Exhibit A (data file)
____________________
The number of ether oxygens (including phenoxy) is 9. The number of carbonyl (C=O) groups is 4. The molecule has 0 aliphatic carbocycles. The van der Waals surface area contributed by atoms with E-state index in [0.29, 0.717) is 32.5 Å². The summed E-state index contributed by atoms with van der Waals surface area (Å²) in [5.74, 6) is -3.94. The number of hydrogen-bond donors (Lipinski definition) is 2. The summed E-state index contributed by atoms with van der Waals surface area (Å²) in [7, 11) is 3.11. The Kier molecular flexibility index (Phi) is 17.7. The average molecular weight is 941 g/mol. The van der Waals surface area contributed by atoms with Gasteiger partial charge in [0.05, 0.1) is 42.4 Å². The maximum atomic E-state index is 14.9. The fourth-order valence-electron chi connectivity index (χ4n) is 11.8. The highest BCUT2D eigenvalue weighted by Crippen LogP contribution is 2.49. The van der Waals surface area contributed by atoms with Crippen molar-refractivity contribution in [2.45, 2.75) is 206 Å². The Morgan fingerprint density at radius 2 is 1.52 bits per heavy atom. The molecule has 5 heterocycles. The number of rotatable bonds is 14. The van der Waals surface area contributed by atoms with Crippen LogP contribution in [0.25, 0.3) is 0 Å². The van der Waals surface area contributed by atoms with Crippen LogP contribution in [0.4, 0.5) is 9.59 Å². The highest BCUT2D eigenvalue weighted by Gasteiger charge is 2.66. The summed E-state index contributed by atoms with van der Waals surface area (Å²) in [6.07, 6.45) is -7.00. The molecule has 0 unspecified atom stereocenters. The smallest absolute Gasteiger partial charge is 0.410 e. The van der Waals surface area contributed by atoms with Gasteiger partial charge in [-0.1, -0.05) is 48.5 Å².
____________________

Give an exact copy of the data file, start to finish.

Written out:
The number of ether oxygens (including phenoxy) is 9. The number of carbonyl (C=O) groups is 4. The molecule has 0 aliphatic carbocycles. The van der Waals surface area contributed by atoms with E-state index in [0.29, 0.717) is 32.5 Å². The summed E-state index contributed by atoms with van der Waals surface area (Å²) in [5.74, 6) is -3.94. The number of hydrogen-bond donors (Lipinski definition) is 2. The summed E-state index contributed by atoms with van der Waals surface area (Å²) in [7, 11) is 3.11. The Kier molecular flexibility index (Phi) is 17.7. The average molecular weight is 941 g/mol. The van der Waals surface area contributed by atoms with Gasteiger partial charge in [0.05, 0.1) is 42.4 Å². The maximum atomic E-state index is 14.9. The fourth-order valence-electron chi connectivity index (χ4n) is 11.8. The highest BCUT2D eigenvalue weighted by Crippen LogP contribution is 2.49. The van der Waals surface area contributed by atoms with Crippen molar-refractivity contribution in [2.45, 2.75) is 206 Å². The Morgan fingerprint density at radius 2 is 1.52 bits per heavy atom. The molecule has 5 heterocycles. The number of rotatable bonds is 14. The van der Waals surface area contributed by atoms with Crippen LogP contribution in [0.25, 0.3) is 0 Å². The van der Waals surface area contributed by atoms with Crippen LogP contribution in [0.4, 0.5) is 9.59 Å². The highest BCUT2D eigenvalue weighted by Gasteiger charge is 2.66. The summed E-state index contributed by atoms with van der Waals surface area (Å²) in [6.07, 6.45) is -7.00. The molecule has 0 unspecified atom stereocenters. The smallest absolute Gasteiger partial charge is 0.410 e. The van der Waals surface area contributed by atoms with Gasteiger partial charge in [-0.1, -0.05) is 48.5 Å².